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Samtrans/Caltrain head wants TOD in San Carlos

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    Published Tuesday, January 30, 2001, in the San Francisco Chronicle Housing Outside The Box Proposal links shops, apartments, Caltrain Mark Simon The
    Message 1 of 1 , Jan 30, 2001
      Published Tuesday, January 30, 2001, in the San Francisco Chronicle

      Housing Outside The Box
      Proposal links shops, apartments, Caltrain

      Mark Simon

      The difficulty lies in reaching that point where what needs to be
      done connects with a will to do it.

      If we need more housing, and no one disputes that we do, then the
      question is where we put it.

      If we don't want to build on the foothills and the open spaces and
      the baylands and the beaches -- and we don't -- then we need more
      density.

      Since we can't spread out, we have to go up.

      But high-rise development attacks our very notion of suburban life
      and the hearth-and-home, backyard-barbecue, ride-your-bike-in-the-
      street imagery that drew us here.

      On the other hand, our notion of what it is like to live here already
      is under attack by traffic congestion and the skyrocketing cost of a
      home.

      Against that backdrop, Mike Scanlon, the head of SamTrans, has been
      telling local officials in the year-plus since he came here from
      Florida, that they need to move toward transit-oriented development.

      What he means is a European-style model of residential development
      within walking distance to shopping, trains and buses that eliminates
      the need for day-to-day use of the automobile.

      And now he is proposing just that on a 7-acre parcel of Caltrain
      right-of-way land in San Carlos, on the east side of El Camino Real,
      just north of Holly Street and the train station.

      "I go around talking about transit-oriented development," said
      Scanlon. "The best way to talk about transit-oriented development is
      to model the way. Not just tell people to go do it, but to go do it."

      The very preliminary plans -- so preliminary that no formal proposal
      has been made to San Carlos officials -- call for using about four
      acres and building a 50-foot-high, five-story building.

      The ground floor would be office space and retail shopping. The
      remaining floors would be apartments, perhaps as many as 200 units.

      SamTrans' headquarters would be moved to the new building from its
      current location a few blocks away on San Carlos Avenue, Scanlon said.

      The goal, in addition to whatever the development itself will
      provide, is to create a model that can be duplicated the length of
      the Caltrain right of way, at every station from South San Francisco
      to San Jose.

      The key will be to tie the residential and commercial development of
      the site directly to the train station and a major bus station,
      making mass transit an integral part of living in the development.

      "I want to create a little taste of Europe. With the right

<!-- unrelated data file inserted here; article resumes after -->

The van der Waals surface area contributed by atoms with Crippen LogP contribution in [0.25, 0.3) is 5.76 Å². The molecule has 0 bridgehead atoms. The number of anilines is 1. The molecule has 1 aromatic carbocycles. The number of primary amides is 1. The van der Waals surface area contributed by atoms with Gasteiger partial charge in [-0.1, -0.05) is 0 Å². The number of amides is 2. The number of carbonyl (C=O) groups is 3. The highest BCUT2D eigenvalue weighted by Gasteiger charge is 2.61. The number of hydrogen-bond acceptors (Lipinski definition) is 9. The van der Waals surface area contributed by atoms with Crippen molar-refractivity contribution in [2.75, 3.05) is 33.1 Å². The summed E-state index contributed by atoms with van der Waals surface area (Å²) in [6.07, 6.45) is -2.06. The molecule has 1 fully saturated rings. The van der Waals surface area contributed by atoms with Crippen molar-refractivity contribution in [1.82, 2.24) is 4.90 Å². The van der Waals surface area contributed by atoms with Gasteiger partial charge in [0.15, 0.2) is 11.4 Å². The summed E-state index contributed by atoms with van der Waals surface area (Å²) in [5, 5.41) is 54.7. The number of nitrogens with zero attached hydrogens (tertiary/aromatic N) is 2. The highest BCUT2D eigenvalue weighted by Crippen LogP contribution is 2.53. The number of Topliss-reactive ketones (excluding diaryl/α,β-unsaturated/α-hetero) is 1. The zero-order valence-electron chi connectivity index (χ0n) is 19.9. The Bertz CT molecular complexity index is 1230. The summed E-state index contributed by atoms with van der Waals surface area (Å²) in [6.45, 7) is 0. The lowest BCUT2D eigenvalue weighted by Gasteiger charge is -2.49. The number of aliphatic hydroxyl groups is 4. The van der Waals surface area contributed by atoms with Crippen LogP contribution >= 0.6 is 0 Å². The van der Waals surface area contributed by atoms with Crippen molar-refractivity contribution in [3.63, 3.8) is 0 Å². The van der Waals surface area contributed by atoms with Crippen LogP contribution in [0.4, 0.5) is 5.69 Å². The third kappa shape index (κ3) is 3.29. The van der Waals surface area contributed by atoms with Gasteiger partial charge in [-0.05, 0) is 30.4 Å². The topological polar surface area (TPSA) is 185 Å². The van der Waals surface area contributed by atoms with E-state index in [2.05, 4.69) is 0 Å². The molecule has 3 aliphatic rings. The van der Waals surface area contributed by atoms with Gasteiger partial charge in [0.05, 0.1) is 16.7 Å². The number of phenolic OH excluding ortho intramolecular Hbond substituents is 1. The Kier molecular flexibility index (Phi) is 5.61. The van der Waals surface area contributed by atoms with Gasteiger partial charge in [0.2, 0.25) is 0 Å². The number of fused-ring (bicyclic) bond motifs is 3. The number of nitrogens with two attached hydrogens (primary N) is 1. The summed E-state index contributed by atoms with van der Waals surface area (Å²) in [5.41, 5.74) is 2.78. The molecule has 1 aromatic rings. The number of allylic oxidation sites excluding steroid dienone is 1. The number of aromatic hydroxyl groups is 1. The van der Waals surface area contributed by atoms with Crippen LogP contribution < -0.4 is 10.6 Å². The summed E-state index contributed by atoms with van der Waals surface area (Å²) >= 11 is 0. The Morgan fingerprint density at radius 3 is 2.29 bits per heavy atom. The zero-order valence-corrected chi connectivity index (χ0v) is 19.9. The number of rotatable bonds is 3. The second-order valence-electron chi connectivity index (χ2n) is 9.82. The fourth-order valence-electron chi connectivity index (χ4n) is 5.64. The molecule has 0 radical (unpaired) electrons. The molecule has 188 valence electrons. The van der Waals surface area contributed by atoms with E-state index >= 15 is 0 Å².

architecture, we can accommodate a more dense population and link
      directly to Caltrain and a shuttle bus service," Scanlon said.

      "People are starting to realize we've got to do something. Where are
      our children going to live? We're so far out of balance with jobs and
      housing, and it's a supply-side problem."

      San Carlos officials have begun mulling over Scanlon's concepts as
      part of a community effort to rethink the city's downtown
      neighborhood.

      For months, the city has been conducting visualization sessions --
      meetings with residents to consider ideas for what should and should
      not be done on the city's downtown Laurel Street stretch, as well as
      on El Camino and adjacent streets.

      "In concept, it's a very good idea, but the devil is in the details.
      What they're talking about is pretty big and kind of frightening to
      people," said City Manager Mike Garvey.

      Indeed, it's downright unsettling for Duncan Browne, who lives with
      his wife and 6-year-old daughter in a two bedroom, one-bath home in
      the neighborhood just east of the site where Garvey wants to build.

      Since the Brownes moved in, the Caltrain grade separation has been
      completed, which meant hoisting the train tracks 15 feet into the air
      on a dirt berm.

      "When we moved here, we knew there was going to be a train there.
      We're not one of those people who buy a house at the end of a runway
      and then, a year later, they're complaining that the jet noise is
      terrible," Browne said.

      But if a five-story building goes up, it blocks Browne's view of the
      hills to the west, and that view is one reason he wanted the house.

      "I don't mean to be a whiner, but that's not what we signed on for,"
      he said most reasonably.

      On the other hand, what all of us signed on for may already be long
      gone.

      This is not the suburbs anymore.
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